As schools return for the new academic year, after what has been recognised to be one of the most challenging and demanding years known to education institutions, we turn our attention to the ongoing implications of Covid-19 for schools on a day to day basis.
As Covid-19 becomes a virus that we are learning to live with, there is a desire to reduce the disruption to children and young people’s education; with this in mind the Government through the DfE has worked closely with the Department of Health and Social Care (DHSC) and Public Health England (PHE) to revise and update the operational guidance for schools with effect from 17 August 2021, found here.
The headlines for schools are that face coverings are (at the time of writing) no longer advised for anyone in school, i.e. pupils, staff or visitors in either classrooms or communal areas; however, it is still recommended that they are used on all forms of school transport, both public and dedicated.
For secondary schools all pupils should receive 2 on site lateral flow tests 3-5 days apart on their return in the autumn term. Schools were encouraged to commence testing from 3 working days before the start of term and can stagger the return of pupils across the first week in order to manage this. Thereafter, pupils should test twice weekly at home until the end of September, when we are told the guidance will once again be reviewed.
Secondary schools are mandated to retain a small asymptomatic testing site (ATS) on-site until further notice in order to be able to offer testing to pupils who are unable to test themselves at home.
In addition, schools should have already re-visited and updated their “Outbreak Management” plans – how they would operate if there was an outbreak of Covid-19 in school, or the local area, and were advised to take extra measures to help break chains of transmission. However, given the recognised detrimental impact that restrictions on education can have on pupils, it is recommended that, subject to public health and Government advice, any measures in schools should only ever be considered as a last resort, kept to the minimum number of schools or groups and for the shortest time possible. We strongly recommend that all schools read the updated contingency framework for education and childcare settings which is available here to ensure that their outbreak management plans reflect the latest guidance.
Schools are reminded of the continuing, and now normalised, control measures that should be in place: –
- Good hygiene – the need to continue with regular hand cleaning either by the use of soap and water, or hand sanitiser.
- Maintenance of appropriate cleaning regimes – there should be regular cleaning of all areas and equipment twice a day, with a focus on frequently touched surfaces.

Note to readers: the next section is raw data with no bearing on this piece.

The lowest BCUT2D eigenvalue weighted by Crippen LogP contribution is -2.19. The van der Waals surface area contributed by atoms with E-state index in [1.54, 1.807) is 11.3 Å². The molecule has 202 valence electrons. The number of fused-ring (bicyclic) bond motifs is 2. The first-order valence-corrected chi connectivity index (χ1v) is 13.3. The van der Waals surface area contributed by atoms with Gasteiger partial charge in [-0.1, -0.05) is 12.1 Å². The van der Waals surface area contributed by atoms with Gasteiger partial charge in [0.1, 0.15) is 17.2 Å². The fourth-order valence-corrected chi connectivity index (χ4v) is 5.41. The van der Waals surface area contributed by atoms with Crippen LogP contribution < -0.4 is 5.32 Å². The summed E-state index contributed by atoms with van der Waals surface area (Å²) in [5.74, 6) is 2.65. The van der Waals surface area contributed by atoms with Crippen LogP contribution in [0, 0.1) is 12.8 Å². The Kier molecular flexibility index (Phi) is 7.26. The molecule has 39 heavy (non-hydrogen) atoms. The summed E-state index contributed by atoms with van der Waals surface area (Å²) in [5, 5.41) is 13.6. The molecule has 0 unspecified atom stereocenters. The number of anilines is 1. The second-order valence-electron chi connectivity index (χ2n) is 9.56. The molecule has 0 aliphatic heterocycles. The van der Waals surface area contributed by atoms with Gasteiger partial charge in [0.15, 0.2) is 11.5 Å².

- Occupied spaces to be kept well-ventilated – schools are required to identify any poorly ventilated spaces as part of their ongoing risk assessments and take steps to improve the airflow; particular consideration should be given to this for events when visitors are on-site such as school plays, and other populated events. To this end it was announced on 21 August 2021 that all state funded schools are to be provided with CO2 monitors so that staff can quickly identify where ventilation needs to be improved.
- The need to follow public health advice – highlighted are the requirements about testing, self-isolation and managing confirmed cases of Covid-19. This includes the requirement that those who test positive or have symptoms should isolate and all settings should seek public health advice if a pupil or staff member is admitted to hospital with COVID-19. If anyone in school develops Covid-19 symptoms, they should be sent home (avoiding public transport wherever possible)and told to follow public health advice.
From a staffing point of view, the following points are worth noting:
- Social distancing measures have now ended in the workplace and it is no longer necessary for the government to instruct people to work from home.
- Clinically extremely vulnerable (CEV) people are advised, as a minimum, to follow the same guidance as everyone else.
- Employers should be able to explain the measures they have in place to keep CEV staff safe at work.
- Separate rules apply for pregnant employees which are available here.
- Staff should undertake twice weekly home tests whenever they are on site until the end of September, when this will also be reviewed.
Individuals who have been fully vaccinated, those who cannot get vaccinated for medical reasons and children under the age of 18 are no longer required to self-isolate if they are contacted by NHS Test and Trace as a close contact of a positive case. 18 year olds, i.e. Year 13 students, will be treated in the same way as children until 6 months after their 18th birthday to allow them to become fully vaccinated. You should note that this has increased from the former 4 months contained in the guidance issued on 2 July 2021. If they or members of staff, however, choose not to become vaccinated they will be subject to the same self-isolation rules as non-double vaccinated adults which means that they will have to self-isolate if they are in close contact with someone who has tested positive.